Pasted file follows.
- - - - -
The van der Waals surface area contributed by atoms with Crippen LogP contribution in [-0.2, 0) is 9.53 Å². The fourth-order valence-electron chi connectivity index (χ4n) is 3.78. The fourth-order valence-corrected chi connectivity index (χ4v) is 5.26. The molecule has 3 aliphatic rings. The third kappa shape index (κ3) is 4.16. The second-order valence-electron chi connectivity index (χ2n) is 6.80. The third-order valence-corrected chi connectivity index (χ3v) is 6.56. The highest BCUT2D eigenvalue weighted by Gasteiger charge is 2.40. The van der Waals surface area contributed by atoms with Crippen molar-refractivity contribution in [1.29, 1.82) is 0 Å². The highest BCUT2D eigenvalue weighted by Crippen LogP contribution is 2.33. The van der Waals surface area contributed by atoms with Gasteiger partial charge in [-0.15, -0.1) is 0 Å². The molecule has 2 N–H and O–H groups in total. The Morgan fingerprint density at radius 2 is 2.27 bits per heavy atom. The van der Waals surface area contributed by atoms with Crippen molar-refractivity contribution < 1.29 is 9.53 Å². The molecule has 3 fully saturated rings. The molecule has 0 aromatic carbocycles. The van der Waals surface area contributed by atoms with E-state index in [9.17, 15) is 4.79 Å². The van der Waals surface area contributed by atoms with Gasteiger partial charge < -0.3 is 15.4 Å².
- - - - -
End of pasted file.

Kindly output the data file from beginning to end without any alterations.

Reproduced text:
The van der Waals surface area contributed by atoms with Crippen LogP contribution in [-0.2, 0) is 9.53 Å². The fourth-order valence-electron chi connectivity index (χ4n) is 3.78. The fourth-order valence-corrected chi connectivity index (χ4v) is 5.26. The molecule has 3 aliphatic rings. The third kappa shape index (κ3) is 4.16. The second-order valence-electron chi connectivity index (χ2n) is 6.80. The third-order valence-corrected chi connectivity index (χ3v) is 6.56. The highest BCUT2D eigenvalue weighted by Gasteiger charge is 2.40. The van der Waals surface area contributed by atoms with Crippen molar-refractivity contribution in [1.29, 1.82) is 0 Å². The highest BCUT2D eigenvalue weighted by Crippen LogP contribution is 2.33. The van der Waals surface area contributed by atoms with Gasteiger partial charge in [-0.15, -0.1) is 0 Å². The molecule has 2 N–H and O–H groups in total. The Morgan fingerprint density at radius 2 is 2.27 bits per heavy atom. The van der Waals surface area contributed by atoms with Crippen molar-refractivity contribution < 1.29 is 9.53 Å². The molecule has 3 fully saturated rings. The molecule has 0 aromatic carbocycles. The van der Waals surface area contributed by atoms with E-state index in [9.17, 15) is 4.79 Å². The van der Waals surface area contributed by atoms with Gasteiger partial charge < -0.3 is 15.4 Å².